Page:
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Comparative Study
, 39 (4), 286-92

Childhood Adversities, Parent-Child Relationships and Dispositional Optimism in Adulthood

Comparative Study

Childhood Adversities, Parent-Child Relationships and Dispositional Optimism in Adulthood

Katariina Korkeila et al. Soc Psychiatry Psychiatr Epidemiol.


Background: Studies exploring the effects of childhood adversities and parent-child relationship on adulthood dispositional optimism are rather rare, have been performed on small, selected samples and lack analyses of interaction between childhood factors.

Method: A total of 19970 working-aged Finns responded to the population-based HeSSup Study baseline questionnaire in 1998. The level of dispositional optimism (measured with the LOT-R scale) was analyzed according to self-reported childhood adversities, childhood parent-child relationships and their interaction, using multivariate linear regression analysis methods. A number of potential confounding factors (education, living alone, recent life events, somatic health and depressive mood) were taken into account.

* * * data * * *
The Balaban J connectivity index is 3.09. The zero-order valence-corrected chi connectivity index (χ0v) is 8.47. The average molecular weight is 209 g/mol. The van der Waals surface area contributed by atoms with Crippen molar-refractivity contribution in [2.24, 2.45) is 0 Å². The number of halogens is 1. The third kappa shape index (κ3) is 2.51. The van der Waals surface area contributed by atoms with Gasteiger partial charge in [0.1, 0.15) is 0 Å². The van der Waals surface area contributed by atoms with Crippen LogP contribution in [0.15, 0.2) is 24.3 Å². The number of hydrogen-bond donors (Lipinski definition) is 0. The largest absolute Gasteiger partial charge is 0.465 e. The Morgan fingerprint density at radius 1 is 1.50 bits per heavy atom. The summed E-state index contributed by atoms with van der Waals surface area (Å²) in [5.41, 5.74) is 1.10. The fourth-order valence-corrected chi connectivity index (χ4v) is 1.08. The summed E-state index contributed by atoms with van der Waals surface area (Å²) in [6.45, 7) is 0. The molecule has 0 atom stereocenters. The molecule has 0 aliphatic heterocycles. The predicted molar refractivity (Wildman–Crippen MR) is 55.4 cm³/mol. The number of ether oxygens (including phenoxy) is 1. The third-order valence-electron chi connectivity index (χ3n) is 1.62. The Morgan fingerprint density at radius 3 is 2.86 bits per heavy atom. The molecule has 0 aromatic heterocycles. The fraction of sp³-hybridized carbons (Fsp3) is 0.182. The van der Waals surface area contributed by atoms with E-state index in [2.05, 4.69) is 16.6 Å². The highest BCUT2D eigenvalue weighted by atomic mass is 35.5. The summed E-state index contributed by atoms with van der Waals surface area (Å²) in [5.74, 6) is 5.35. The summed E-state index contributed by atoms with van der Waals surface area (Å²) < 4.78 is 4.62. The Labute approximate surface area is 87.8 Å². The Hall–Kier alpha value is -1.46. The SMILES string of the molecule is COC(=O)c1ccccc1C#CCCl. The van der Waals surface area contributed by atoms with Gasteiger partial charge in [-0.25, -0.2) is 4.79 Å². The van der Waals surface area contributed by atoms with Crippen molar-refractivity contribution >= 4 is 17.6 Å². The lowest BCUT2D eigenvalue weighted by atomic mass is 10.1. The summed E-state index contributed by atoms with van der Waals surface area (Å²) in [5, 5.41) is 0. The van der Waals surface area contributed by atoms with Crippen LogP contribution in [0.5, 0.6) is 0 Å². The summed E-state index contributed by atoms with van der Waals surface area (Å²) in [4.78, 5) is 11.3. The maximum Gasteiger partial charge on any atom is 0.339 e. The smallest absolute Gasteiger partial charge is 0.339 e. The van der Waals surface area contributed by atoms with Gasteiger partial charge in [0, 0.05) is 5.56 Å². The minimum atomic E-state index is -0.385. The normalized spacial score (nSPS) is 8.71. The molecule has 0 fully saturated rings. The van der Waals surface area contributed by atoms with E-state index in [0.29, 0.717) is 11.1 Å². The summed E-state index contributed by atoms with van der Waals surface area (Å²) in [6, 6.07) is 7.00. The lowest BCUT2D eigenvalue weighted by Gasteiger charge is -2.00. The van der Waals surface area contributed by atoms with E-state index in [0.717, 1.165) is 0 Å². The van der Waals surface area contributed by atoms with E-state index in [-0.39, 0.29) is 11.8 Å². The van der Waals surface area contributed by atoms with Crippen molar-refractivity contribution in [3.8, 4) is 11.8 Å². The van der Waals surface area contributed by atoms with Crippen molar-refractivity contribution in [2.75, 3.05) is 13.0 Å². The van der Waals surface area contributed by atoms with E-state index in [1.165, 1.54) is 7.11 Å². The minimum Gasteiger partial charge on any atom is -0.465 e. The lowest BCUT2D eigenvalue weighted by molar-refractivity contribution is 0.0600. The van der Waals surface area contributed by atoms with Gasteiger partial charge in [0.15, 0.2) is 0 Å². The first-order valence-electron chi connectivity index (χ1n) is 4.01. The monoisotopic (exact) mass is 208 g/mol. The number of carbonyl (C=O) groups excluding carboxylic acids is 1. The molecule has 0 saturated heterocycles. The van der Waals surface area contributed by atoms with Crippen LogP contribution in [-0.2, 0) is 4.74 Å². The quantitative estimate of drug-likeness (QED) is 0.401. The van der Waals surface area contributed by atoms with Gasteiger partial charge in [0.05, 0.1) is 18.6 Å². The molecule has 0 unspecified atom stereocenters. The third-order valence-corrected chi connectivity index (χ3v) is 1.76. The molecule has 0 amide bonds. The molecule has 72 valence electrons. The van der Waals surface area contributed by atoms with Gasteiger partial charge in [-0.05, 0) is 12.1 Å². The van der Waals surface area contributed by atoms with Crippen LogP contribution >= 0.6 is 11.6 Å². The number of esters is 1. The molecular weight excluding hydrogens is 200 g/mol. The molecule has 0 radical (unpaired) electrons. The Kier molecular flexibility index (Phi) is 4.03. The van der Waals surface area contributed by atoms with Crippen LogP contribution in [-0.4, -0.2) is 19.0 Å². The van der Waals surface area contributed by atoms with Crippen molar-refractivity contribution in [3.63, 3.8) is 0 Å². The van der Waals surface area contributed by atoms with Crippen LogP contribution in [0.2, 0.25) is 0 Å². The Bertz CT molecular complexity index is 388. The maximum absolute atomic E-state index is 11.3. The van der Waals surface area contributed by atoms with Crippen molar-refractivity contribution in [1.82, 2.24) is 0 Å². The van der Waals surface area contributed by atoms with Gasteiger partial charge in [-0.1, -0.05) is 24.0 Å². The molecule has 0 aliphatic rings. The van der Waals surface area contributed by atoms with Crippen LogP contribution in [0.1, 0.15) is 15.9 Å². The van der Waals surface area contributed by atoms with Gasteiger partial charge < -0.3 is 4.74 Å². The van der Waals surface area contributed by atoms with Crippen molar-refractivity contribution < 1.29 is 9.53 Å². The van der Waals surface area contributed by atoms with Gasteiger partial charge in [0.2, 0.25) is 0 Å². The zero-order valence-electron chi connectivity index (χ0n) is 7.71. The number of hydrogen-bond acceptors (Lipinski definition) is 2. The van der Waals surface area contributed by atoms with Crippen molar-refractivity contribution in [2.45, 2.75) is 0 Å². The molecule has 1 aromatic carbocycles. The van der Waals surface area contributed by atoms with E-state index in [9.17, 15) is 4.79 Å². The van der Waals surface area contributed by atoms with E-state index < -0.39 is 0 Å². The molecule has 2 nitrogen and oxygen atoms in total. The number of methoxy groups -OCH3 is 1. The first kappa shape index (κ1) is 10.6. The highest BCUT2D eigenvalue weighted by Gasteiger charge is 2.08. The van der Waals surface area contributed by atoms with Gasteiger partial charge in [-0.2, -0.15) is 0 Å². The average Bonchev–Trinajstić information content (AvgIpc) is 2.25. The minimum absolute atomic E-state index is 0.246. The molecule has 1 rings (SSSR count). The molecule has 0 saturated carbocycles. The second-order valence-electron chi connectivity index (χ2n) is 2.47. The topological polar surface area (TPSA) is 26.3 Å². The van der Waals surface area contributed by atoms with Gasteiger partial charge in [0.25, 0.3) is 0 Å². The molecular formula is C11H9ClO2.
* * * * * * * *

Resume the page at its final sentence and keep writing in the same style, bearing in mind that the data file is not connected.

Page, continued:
Results: Childhood adversities were associated with decreasing optimism in a dose-response manner. Good parent-child relationships were associated with increasing optimism, with a partial buffering effect when confronting adversities.

Conclusion: Those reporting childhood adversities and poor parent-child relationships had less optimistic expectations, which may need to be addressed in clinical settings.

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